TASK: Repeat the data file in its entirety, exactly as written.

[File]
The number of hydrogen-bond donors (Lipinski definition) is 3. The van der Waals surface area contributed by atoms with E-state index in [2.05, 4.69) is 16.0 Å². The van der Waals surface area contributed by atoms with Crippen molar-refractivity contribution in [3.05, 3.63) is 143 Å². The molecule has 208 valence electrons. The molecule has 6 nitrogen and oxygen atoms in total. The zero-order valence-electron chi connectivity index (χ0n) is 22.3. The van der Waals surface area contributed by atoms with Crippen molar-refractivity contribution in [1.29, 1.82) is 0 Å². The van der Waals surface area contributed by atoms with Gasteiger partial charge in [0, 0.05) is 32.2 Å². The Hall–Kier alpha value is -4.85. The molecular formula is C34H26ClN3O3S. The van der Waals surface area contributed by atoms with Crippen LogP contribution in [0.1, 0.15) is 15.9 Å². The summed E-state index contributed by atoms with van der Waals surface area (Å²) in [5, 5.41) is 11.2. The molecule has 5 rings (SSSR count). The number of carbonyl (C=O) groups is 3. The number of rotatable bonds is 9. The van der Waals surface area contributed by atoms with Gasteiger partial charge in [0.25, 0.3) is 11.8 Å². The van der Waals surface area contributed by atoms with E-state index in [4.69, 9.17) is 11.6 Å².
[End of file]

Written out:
The number of hydrogen-bond donors (Lipinski definition) is 3. The van der Waals surface area contributed by atoms with E-state index in [2.05, 4.69) is 16.0 Å². The van der Waals surface area contributed by atoms with Crippen molar-refractivity contribution in [3.05, 3.63) is 143 Å². The molecule has 208 valence electrons. The molecule has 6 nitrogen and oxygen atoms in total. The zero-order valence-electron chi connectivity index (χ0n) is 22.3. The van der Waals surface area contributed by atoms with Crippen molar-refractivity contribution in [1.29, 1.82) is 0 Å². The van der Waals surface area contributed by atoms with Gasteiger partial charge in [0, 0.05) is 32.2 Å². The Hall–Kier alpha value is -4.85. The molecular formula is C34H26ClN3O3S. The van der Waals surface area contributed by atoms with Crippen LogP contribution in [0.1, 0.15) is 15.9 Å². The summed E-state index contributed by atoms with van der Waals surface area (Å²) in [5, 5.41) is 11.2. The molecule has 5 rings (SSSR count). The number of carbonyl (C=O) groups is 3. The number of rotatable bonds is 9. The van der Waals surface area contributed by atoms with Gasteiger partial charge in [0.25, 0.3) is 11.8 Å². The van der Waals surface area contributed by atoms with E-state index in [4.69, 9.17) is 11.6 Å².